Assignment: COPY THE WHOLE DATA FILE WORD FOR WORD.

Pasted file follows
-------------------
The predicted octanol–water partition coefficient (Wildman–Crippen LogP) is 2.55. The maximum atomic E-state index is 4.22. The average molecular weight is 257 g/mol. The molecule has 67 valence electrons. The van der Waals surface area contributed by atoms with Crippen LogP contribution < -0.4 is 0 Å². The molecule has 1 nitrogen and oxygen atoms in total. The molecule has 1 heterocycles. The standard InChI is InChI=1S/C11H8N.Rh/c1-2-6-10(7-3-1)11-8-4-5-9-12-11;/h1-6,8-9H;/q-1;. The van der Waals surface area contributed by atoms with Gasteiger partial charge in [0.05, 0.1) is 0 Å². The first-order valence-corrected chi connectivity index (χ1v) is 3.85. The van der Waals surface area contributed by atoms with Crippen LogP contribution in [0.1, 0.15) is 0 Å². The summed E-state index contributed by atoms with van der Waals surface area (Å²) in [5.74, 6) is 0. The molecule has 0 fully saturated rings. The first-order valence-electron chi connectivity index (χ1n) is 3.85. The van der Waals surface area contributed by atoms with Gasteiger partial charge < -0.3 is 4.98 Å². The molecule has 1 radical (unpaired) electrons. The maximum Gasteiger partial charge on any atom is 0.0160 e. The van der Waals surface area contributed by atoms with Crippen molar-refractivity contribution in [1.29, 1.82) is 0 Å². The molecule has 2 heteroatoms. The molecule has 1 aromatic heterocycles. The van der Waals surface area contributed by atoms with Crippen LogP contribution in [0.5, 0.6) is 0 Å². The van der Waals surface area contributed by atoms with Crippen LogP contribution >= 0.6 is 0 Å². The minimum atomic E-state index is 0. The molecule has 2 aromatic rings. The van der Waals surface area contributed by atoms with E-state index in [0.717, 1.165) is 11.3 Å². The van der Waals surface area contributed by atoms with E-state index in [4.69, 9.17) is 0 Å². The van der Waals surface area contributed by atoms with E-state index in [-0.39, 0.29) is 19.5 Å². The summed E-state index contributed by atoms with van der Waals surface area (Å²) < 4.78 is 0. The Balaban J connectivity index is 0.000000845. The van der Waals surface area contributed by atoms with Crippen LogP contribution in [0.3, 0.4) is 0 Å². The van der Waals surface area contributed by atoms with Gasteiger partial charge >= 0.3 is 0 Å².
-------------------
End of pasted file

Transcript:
The predicted octanol–water partition coefficient (Wildman–Crippen LogP) is 2.55. The maximum atomic E-state index is 4.22. The average molecular weight is 257 g/mol. The molecule has 67 valence electrons. The van der Waals surface area contributed by atoms with Crippen LogP contribution < -0.4 is 0 Å². The molecule has 1 nitrogen and oxygen atoms in total. The molecule has 1 heterocycles. The standard InChI is InChI=1S/C11H8N.Rh/c1-2-6-10(7-3-1)11-8-4-5-9-12-11;/h1-6,8-9H;/q-1;. The van der Waals surface area contributed by atoms with Gasteiger partial charge in [0.05, 0.1) is 0 Å². The first-order valence-corrected chi connectivity index (χ1v) is 3.85. The van der Waals surface area contributed by atoms with Crippen LogP contribution in [0.1, 0.15) is 0 Å². The summed E-state index contributed by atoms with van der Waals surface area (Å²) in [5.74, 6) is 0. The molecule has 0 fully saturated rings. The first-order valence-electron chi connectivity index (χ1n) is 3.85. The van der Waals surface area contributed by atoms with Gasteiger partial charge < -0.3 is 4.98 Å². The molecule has 1 radical (unpaired) electrons. The maximum Gasteiger partial charge on any atom is 0.0160 e. The van der Waals surface area contributed by atoms with Crippen molar-refractivity contribution in [1.29, 1.82) is 0 Å². The molecule has 2 heteroatoms. The molecule has 1 aromatic heterocycles. The van der Waals surface area contributed by atoms with Crippen LogP contribution in [0.5, 0.6) is 0 Å². The van der Waals surface area contributed by atoms with Crippen LogP contribution >= 0.6 is 0 Å². The minimum atomic E-state index is 0. The molecule has 2 aromatic rings. The van der Waals surface area contributed by atoms with E-state index in [0.717, 1.165) is 11.3 Å². The van der Waals surface area contributed by atoms with E-state index in [4.69, 9.17) is 0 Å². The van der Waals surface area contributed by atoms with E-state index in [-0.39, 0.29) is 19.5 Å². The summed E-state index contributed by atoms with van der Waals surface area (Å²) < 4.78 is 0. The Balaban J connectivity index is 0.000000845. The van der Waals surface area contributed by atoms with Crippen LogP contribution in [0.3, 0.4) is 0 Å². The van der Waals surface area contributed by atoms with Gasteiger partial charge >= 0.3 is 0 Å².